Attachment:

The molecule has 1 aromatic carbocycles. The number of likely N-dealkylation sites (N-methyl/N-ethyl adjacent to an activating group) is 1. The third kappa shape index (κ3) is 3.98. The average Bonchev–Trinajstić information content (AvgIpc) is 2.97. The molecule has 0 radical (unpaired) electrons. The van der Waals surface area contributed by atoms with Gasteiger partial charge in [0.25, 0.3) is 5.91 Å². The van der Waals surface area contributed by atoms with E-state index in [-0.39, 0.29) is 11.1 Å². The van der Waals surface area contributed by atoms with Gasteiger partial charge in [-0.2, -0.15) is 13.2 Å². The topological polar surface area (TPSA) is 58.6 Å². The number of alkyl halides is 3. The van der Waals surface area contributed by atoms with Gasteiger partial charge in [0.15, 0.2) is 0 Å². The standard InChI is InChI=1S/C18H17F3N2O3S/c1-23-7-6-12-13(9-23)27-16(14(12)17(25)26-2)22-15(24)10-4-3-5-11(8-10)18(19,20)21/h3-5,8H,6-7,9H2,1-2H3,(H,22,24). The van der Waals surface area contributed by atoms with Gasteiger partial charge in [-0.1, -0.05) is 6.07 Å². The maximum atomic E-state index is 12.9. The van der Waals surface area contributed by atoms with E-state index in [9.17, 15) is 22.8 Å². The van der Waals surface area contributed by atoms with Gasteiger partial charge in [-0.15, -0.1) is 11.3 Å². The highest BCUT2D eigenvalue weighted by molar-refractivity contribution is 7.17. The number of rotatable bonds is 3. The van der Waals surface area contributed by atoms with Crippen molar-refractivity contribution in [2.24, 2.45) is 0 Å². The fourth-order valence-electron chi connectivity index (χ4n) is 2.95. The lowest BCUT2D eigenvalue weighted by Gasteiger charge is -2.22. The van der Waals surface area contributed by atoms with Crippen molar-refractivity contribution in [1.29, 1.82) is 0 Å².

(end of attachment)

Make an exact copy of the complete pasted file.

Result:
The molecule has 1 aromatic carbocycles. The number of likely N-dealkylation sites (N-methyl/N-ethyl adjacent to an activating group) is 1. The third kappa shape index (κ3) is 3.98. The average Bonchev–Trinajstić information content (AvgIpc) is 2.97. The molecule has 0 radical (unpaired) electrons. The van der Waals surface area contributed by atoms with Gasteiger partial charge in [0.25, 0.3) is 5.91 Å². The van der Waals surface area contributed by atoms with E-state index in [-0.39, 0.29) is 11.1 Å². The van der Waals surface area contributed by atoms with Gasteiger partial charge in [-0.2, -0.15) is 13.2 Å². The topological polar surface area (TPSA) is 58.6 Å². The number of alkyl halides is 3. The van der Waals surface area contributed by atoms with Gasteiger partial charge in [0.15, 0.2) is 0 Å². The standard InChI is InChI=1S/C18H17F3N2O3S/c1-23-7-6-12-13(9-23)27-16(14(12)17(25)26-2)22-15(24)10-4-3-5-11(8-10)18(19,20)21/h3-5,8H,6-7,9H2,1-2H3,(H,22,24). The van der Waals surface area contributed by atoms with Gasteiger partial charge in [-0.1, -0.05) is 6.07 Å². The maximum atomic E-state index is 12.9. The van der Waals surface area contributed by atoms with E-state index in [9.17, 15) is 22.8 Å². The van der Waals surface area contributed by atoms with Gasteiger partial charge in [-0.15, -0.1) is 11.3 Å². The highest BCUT2D eigenvalue weighted by molar-refractivity contribution is 7.17. The number of rotatable bonds is 3. The van der Waals surface area contributed by atoms with Crippen molar-refractivity contribution in [2.24, 2.45) is 0 Å². The fourth-order valence-electron chi connectivity index (χ4n) is 2.95. The lowest BCUT2D eigenvalue weighted by Gasteiger charge is -2.22. The van der Waals surface area contributed by atoms with Crippen molar-refractivity contribution in [1.29, 1.82) is 0 Å².